For the purposes of this invention, a much coarser resolution is employed, and values may be selected from the memory 8 at 0.1 inch intervals, for example along both X and Y directions. The grid 9 of FIG. 6 illustrates the resolution used with each intersection 10 representing a locus on the first image for which a reflected light intensity value is employed in the method of the invention. The values associated with these loci and their X, Y positions are stored in a computer 11 of a machine tool 12 such as a numerically controlled milling machine, lathe or machining center well known in the art. A program also stored in the computer 11 directs the machine tool to operate on a rigid substrate 13 having a first surface 14. In this case, the first surface 14 is coplanar with the flat horizontal movable bed 15 of machine tool 12. The bed 15 is movable through X and Y axes under control of computer 11. If the surface 14 is not coplanar, it may be made so by conventional milling operation. A conical drill bit 16 is rotatably driven by driver 17 and is moved up and down along the Z axis by Z mover 18 under computer control. The program stored in computer 11 causes the machine to move the substrate 13 so that each locus is positioned beneath the drill bit in turn and the bit then drills down through the surface a distance Z that is proportional, either directly or indirectly, to the value representing the amount of light reflected from the corresponding locus on the photograph. The X, Y values may be modified by factors to enlarge or reduce the graven image. The proportionality between the Z value and the light value may be linear or non-linear to thereby modify the graven image. This may also be achieved by changing the shape of the taper from straight to curvilinear. The substrate may be any rigid material that can be effectively drilled with cutting or grinding tools such as metal, stone, plastic and the like. The light and dark areas on the image 1 are converted into large diameter deep holes 10 or small shallow holes 27 that effectively represent the image and give a three dimensional effect.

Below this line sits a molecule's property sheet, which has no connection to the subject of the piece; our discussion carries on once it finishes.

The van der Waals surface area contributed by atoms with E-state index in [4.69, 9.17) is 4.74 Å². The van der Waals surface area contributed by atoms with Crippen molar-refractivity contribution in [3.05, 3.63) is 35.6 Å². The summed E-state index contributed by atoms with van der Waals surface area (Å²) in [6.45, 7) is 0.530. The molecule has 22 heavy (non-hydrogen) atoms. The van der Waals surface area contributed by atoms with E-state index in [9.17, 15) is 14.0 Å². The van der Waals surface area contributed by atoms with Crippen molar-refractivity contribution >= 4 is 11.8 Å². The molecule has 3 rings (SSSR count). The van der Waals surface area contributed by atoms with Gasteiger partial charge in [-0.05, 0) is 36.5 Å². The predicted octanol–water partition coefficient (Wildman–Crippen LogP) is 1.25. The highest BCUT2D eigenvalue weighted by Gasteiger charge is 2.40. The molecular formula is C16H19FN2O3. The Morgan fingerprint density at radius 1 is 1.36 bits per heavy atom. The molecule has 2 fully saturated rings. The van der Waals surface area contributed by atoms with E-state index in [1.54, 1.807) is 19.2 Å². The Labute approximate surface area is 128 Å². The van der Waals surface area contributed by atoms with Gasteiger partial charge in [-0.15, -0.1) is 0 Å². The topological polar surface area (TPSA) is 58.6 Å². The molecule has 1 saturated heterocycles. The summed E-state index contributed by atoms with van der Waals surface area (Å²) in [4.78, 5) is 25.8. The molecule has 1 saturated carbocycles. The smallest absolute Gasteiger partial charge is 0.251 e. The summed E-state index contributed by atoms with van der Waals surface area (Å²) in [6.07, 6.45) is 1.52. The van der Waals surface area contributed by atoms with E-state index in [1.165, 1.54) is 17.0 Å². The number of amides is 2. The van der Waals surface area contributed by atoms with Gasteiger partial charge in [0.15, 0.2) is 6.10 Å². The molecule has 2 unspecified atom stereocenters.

As shown in FIG. 8, a non-planar first surface, such as a rigid substrate with a cylindrical surface 19 may be employed in the invention using a machine 20 by driving a rotating conical bit 16 with motor 21 supported on tool post 22. The cross drive 23 supporting the tool post moves the bit 16 through the Z axis. The tool post is driven along an axis 24 parallel to the axis 25 of the workpiece to provide the X axis. The workpiece is rotated about the axis 25 to provide the Y axis. To further enhance the appearance of the finished graven image, the first surface may be provided with a different appearance than the subsurface that is exposed by the drilling process. It may have a different color, such as an anodized surface on aluminum. It may have a different texture, such as a matte finish on stone.